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    It should be in charge of forwarding traffic because it should have the ability to prevent a malicious transmission. It can't do much about preventing an attack if it's sitting on a mirror port. – Sam Rueby Feb 15 '12 at 14:00

After 3 weeks Sonicwall finally came back to me with a reply and even though I included a link to this page they still gave me the exact same reply as you had. Their support do not seem to know the difference between layer 2 and layer 3 on the OSI model.

I did make a complaint and had one of the support staff did phone me, but he did not seem to know what he was doing and I had to keep correcting him, he finally gave up and accepted it was beyond him and said he would need to pass it on to an engineer.

Anyone want to by $15,000 of sonicwall NSA's? Clearly their are issues with Sonicwall Layer 2 Bridging not to mention their support that takes 3 weeks to email a canned reply.

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    That's exactly what happened to me. In the end they were shocked I told them I was giving up going in circles with them. They were even more devastated when asked if they may close the issue as "resolved" and I said absolutely not. We got a call back later from some superior saying the next time we have an issue we will be immediately elevated to their most skilled support staff. I told them that should have happened 3 weeks ago. – Sam Rueby Feb 1 '12 at 18:30
  • Sonicwall have just closed the case as resolved, without resolving it! They keep doing this. Even worse they have just sent me a $2,000 support renewal invoice. What is the point in paying for support they are not providing? – Borg Feb 13 '12 at 8:50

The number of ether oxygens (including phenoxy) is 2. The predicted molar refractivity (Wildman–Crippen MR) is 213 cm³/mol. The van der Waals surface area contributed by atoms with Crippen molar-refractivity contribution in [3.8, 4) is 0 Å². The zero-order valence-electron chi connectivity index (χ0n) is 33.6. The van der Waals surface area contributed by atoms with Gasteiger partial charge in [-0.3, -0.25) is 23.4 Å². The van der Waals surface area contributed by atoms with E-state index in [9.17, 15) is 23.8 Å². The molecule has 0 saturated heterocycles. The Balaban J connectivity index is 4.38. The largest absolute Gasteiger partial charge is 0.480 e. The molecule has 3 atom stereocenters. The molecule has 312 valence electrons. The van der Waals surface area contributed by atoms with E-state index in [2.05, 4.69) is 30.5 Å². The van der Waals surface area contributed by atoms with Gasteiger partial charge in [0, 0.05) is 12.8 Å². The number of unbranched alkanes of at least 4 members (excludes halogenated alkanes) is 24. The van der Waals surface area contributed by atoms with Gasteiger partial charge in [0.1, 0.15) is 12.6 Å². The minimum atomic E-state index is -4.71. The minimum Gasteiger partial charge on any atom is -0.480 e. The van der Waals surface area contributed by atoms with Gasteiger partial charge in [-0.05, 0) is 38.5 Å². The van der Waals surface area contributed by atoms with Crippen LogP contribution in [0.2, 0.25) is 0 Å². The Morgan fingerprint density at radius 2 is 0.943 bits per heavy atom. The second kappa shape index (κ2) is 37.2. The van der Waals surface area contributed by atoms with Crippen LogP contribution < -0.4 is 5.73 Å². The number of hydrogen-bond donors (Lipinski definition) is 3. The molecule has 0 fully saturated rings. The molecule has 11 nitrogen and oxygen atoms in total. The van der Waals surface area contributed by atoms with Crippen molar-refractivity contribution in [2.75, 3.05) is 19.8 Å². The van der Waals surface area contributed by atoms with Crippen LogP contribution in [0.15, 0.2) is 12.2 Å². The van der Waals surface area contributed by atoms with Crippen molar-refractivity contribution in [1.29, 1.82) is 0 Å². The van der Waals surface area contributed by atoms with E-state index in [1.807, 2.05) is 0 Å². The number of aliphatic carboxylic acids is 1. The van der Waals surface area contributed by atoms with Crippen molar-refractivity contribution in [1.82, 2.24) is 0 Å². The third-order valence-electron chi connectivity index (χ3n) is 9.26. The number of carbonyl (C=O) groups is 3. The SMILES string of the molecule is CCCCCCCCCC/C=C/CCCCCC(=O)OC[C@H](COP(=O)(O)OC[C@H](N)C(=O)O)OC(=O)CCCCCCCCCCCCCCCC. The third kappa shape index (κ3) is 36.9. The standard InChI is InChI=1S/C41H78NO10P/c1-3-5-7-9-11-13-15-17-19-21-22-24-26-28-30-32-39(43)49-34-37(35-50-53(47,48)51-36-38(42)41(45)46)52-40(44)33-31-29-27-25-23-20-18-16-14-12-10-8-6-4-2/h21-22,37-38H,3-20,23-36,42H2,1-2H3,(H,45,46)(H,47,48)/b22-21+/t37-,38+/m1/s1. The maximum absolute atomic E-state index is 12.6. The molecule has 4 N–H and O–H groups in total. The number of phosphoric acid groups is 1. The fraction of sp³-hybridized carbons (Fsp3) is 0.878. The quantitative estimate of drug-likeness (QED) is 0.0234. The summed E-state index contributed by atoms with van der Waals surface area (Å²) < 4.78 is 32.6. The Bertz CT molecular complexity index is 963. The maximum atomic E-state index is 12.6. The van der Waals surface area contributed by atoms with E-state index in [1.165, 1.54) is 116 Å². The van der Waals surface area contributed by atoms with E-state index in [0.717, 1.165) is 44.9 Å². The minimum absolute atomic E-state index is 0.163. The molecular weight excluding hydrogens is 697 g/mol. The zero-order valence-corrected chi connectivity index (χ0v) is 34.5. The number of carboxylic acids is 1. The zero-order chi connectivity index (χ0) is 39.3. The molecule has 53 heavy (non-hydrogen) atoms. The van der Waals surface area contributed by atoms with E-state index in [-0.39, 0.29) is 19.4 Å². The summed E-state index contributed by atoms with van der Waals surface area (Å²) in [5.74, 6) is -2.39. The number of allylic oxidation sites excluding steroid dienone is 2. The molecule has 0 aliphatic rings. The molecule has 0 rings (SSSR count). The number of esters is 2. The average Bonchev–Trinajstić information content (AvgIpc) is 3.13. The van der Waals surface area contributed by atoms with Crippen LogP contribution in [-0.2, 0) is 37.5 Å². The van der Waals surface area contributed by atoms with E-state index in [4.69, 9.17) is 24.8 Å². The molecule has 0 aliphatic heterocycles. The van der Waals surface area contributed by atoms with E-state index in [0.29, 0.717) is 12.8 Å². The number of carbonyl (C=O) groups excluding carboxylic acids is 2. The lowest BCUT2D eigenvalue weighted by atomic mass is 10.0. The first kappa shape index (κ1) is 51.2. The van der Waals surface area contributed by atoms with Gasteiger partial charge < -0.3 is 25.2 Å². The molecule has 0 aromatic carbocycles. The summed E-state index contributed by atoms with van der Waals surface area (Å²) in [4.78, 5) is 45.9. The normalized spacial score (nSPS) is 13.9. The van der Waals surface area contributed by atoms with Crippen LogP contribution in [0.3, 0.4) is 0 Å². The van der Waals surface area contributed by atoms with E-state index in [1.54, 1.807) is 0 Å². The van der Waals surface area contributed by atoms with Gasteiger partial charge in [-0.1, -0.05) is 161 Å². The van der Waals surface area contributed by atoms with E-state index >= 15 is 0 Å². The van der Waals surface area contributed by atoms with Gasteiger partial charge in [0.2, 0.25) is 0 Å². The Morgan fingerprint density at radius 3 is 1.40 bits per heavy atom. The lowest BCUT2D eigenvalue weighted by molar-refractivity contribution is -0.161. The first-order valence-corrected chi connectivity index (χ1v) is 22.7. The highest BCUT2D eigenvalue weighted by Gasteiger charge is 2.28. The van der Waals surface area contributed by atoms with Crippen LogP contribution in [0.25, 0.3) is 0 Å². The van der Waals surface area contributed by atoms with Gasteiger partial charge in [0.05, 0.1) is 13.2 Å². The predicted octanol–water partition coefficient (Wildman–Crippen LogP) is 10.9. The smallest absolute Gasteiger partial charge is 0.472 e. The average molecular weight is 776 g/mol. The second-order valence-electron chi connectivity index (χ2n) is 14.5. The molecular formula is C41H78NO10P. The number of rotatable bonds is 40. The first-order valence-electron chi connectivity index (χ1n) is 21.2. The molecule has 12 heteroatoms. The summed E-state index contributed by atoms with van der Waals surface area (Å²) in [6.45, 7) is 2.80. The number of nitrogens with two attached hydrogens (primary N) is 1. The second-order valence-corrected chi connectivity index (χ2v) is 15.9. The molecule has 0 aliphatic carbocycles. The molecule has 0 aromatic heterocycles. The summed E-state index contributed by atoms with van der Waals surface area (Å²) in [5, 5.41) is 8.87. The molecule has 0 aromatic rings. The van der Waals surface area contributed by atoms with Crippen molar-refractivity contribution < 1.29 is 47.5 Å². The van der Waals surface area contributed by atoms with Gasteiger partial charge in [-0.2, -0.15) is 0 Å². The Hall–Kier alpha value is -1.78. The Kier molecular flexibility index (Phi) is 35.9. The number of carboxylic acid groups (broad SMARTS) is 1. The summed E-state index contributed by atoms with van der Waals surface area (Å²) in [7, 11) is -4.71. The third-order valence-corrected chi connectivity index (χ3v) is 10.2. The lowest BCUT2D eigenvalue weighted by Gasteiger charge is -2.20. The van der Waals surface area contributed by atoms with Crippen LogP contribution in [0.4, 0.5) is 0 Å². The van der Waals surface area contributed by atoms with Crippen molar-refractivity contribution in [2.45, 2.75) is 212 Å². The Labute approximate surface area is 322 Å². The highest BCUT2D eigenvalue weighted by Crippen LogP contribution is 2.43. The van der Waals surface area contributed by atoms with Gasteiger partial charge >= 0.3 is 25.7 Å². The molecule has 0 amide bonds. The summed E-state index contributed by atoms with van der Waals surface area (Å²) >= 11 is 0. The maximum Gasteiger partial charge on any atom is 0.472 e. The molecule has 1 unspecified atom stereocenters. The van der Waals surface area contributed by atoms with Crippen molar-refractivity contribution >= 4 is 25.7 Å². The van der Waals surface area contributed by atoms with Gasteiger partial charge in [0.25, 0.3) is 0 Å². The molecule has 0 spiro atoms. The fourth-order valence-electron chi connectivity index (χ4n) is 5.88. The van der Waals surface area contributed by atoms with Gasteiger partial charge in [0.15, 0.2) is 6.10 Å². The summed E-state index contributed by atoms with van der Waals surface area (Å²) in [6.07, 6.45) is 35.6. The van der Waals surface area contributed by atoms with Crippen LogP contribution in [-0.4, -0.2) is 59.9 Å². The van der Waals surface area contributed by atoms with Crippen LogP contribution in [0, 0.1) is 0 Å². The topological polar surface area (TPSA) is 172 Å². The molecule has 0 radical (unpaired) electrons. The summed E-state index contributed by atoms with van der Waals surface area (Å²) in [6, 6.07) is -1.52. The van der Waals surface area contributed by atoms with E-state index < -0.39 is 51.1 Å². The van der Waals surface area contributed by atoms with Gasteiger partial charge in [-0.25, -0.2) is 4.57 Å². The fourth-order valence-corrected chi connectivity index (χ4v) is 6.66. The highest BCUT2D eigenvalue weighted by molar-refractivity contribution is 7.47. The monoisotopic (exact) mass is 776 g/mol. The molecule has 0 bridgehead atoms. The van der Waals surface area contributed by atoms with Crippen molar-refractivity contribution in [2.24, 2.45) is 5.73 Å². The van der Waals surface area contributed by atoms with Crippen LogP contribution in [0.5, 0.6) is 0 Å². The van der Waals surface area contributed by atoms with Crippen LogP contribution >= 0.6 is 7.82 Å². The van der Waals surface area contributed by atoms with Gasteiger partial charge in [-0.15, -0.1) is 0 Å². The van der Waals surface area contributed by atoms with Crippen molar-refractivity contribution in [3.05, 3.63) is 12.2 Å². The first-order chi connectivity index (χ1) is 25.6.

• It's sad that their product seems pretty awesome but they're supported by significantly less intelligent people than the people utilizing their product. – Sam Rueby Feb 15 '12 at 14:02

Possible solution / fix for that: Install a cheap router as a simple access router between both subnets. point a static route to it from the sonicwall so that all traffic passing between the two subnets will take place through the 'other' router.

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    Or get a Palo Alto firewall :) – SpacemanSpiff Oct 17 '12 at 14:36

If you're running bridged mode, there is an option in the bridge interface to "do not route on this bridge pair" which solves the problem and the subnets can talk again (ie: a true pass through).

The problem after this is that all traffic goes out, hits your router and is subject to firewall rules on the way back in (so you need more rules to allow your own ip's). It can also be a pain when you have a packetshaper before your router (or even if your router only has a 100m interface instead of 1gb) as this is no doubt going to shape the traffic as it passes and slow everything down. Its for this reason I contacted sonicwall and i agree, they are terrible and I'll not be renewing the support contract when it is due. All I get from them is irrelevant cut and pasted answerd that are completely useless.

We have an NSA 4500 which is not a cheap piece of kit and I expected more from them. Lets hope the Dell buyout can turn things around. I doubt it though...


The problem is that you didn't use a VLAN, you had overlapping subnets on the same ethernet broadcast domain. That's bad design and always will be.

  • Doesn't matter. The point of the device in this configuration is to listen and do nothing more than that. – Sam Rueby Sep 11 '13 at 15:32